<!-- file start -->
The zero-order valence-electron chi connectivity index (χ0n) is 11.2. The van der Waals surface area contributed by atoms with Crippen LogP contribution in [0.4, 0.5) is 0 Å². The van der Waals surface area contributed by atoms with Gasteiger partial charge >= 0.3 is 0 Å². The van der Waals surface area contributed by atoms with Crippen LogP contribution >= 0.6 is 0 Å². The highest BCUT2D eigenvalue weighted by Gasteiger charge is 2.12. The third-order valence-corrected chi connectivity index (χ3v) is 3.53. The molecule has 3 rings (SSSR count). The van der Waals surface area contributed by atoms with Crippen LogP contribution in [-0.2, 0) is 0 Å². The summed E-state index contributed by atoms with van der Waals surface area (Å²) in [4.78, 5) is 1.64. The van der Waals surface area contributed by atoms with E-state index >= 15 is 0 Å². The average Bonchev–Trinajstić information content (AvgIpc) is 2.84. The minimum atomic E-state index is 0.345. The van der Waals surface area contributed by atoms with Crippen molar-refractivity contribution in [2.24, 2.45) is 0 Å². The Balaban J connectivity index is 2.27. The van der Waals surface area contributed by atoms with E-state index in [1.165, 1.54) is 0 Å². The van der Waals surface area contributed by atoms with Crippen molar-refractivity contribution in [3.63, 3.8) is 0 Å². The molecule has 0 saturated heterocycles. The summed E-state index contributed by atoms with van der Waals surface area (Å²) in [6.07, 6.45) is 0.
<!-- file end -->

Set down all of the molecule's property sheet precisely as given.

The zero-order valence-electron chi connectivity index (χ0n) is 11.2. The van der Waals surface area contributed by atoms with Crippen LogP contribution in [0.4, 0.5) is 0 Å². The van der Waals surface area contributed by atoms with Gasteiger partial charge >= 0.3 is 0 Å². The van der Waals surface area contributed by atoms with Crippen LogP contribution >= 0.6 is 0 Å². The highest BCUT2D eigenvalue weighted by Gasteiger charge is 2.12. The third-order valence-corrected chi connectivity index (χ3v) is 3.53. The molecule has 3 rings (SSSR count). The van der Waals surface area contributed by atoms with Crippen LogP contribution in [-0.2, 0) is 0 Å². The summed E-state index contributed by atoms with van der Waals surface area (Å²) in [4.78, 5) is 1.64. The van der Waals surface area contributed by atoms with E-state index >= 15 is 0 Å². The average Bonchev–Trinajstić information content (AvgIpc) is 2.84. The minimum atomic E-state index is 0.345. The van der Waals surface area contributed by atoms with Crippen molar-refractivity contribution in [2.24, 2.45) is 0 Å². The Balaban J connectivity index is 2.27. The van der Waals surface area contributed by atoms with E-state index in [1.165, 1.54) is 0 Å². The van der Waals surface area contributed by atoms with Crippen molar-refractivity contribution in [3.63, 3.8) is 0 Å². The molecule has 0 saturated heterocycles. The summed E-state index contributed by atoms with van der Waals surface area (Å²) in [6.07, 6.45) is 0.